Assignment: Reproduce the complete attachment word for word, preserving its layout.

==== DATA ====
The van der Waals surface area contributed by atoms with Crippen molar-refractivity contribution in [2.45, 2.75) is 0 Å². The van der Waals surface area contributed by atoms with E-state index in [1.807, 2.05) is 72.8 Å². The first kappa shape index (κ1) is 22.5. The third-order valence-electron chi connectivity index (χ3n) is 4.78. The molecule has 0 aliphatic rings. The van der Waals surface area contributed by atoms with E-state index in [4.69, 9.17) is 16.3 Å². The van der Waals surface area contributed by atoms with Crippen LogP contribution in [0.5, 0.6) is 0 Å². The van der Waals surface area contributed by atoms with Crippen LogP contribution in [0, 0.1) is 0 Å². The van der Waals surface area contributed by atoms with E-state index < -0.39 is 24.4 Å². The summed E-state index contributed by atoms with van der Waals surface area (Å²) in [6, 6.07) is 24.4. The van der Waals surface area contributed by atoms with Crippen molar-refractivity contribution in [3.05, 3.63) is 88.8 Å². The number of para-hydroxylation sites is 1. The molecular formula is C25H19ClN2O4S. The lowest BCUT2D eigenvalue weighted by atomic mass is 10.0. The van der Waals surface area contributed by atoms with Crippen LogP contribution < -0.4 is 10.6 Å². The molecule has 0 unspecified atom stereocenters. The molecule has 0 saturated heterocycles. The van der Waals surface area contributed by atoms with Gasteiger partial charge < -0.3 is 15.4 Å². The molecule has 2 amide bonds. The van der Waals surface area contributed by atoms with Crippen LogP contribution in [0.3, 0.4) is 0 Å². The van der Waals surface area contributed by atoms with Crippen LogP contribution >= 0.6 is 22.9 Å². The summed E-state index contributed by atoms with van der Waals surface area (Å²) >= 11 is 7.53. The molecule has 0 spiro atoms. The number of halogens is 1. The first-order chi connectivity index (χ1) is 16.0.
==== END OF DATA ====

The van der Waals surface area contributed by atoms with Crippen molar-refractivity contribution in [2.45, 2.75) is 0 Å². The van der Waals surface area contributed by atoms with E-state index in [1.807, 2.05) is 72.8 Å². The first kappa shape index (κ1) is 22.5. The third-order valence-electron chi connectivity index (χ3n) is 4.78. The molecule has 0 aliphatic rings. The van der Waals surface area contributed by atoms with E-state index in [4.69, 9.17) is 16.3 Å². The van der Waals surface area contributed by atoms with Crippen LogP contribution in [0.5, 0.6) is 0 Å². The van der Waals surface area contributed by atoms with Crippen LogP contribution in [0, 0.1) is 0 Å². The van der Waals surface area contributed by atoms with E-state index < -0.39 is 24.4 Å². The summed E-state index contributed by atoms with van der Waals surface area (Å²) in [6, 6.07) is 24.4. The van der Waals surface area contributed by atoms with Crippen molar-refractivity contribution in [3.05, 3.63) is 88.8 Å². The number of para-hydroxylation sites is 1. The molecular formula is C25H19ClN2O4S. The lowest BCUT2D eigenvalue weighted by atomic mass is 10.0. The van der Waals surface area contributed by atoms with Crippen LogP contribution < -0.4 is 10.6 Å². The molecule has 0 unspecified atom stereocenters. The molecule has 0 saturated heterocycles. The van der Waals surface area contributed by atoms with Gasteiger partial charge < -0.3 is 15.4 Å². The molecule has 2 amide bonds. The van der Waals surface area contributed by atoms with Crippen LogP contribution in [0.3, 0.4) is 0 Å². The van der Waals surface area contributed by atoms with Crippen LogP contribution >= 0.6 is 22.9 Å². The summed E-state index contributed by atoms with van der Waals surface area (Å²) >= 11 is 7.53. The molecule has 0 spiro atoms. The number of halogens is 1. The first-order chi connectivity index (χ1) is 16.0.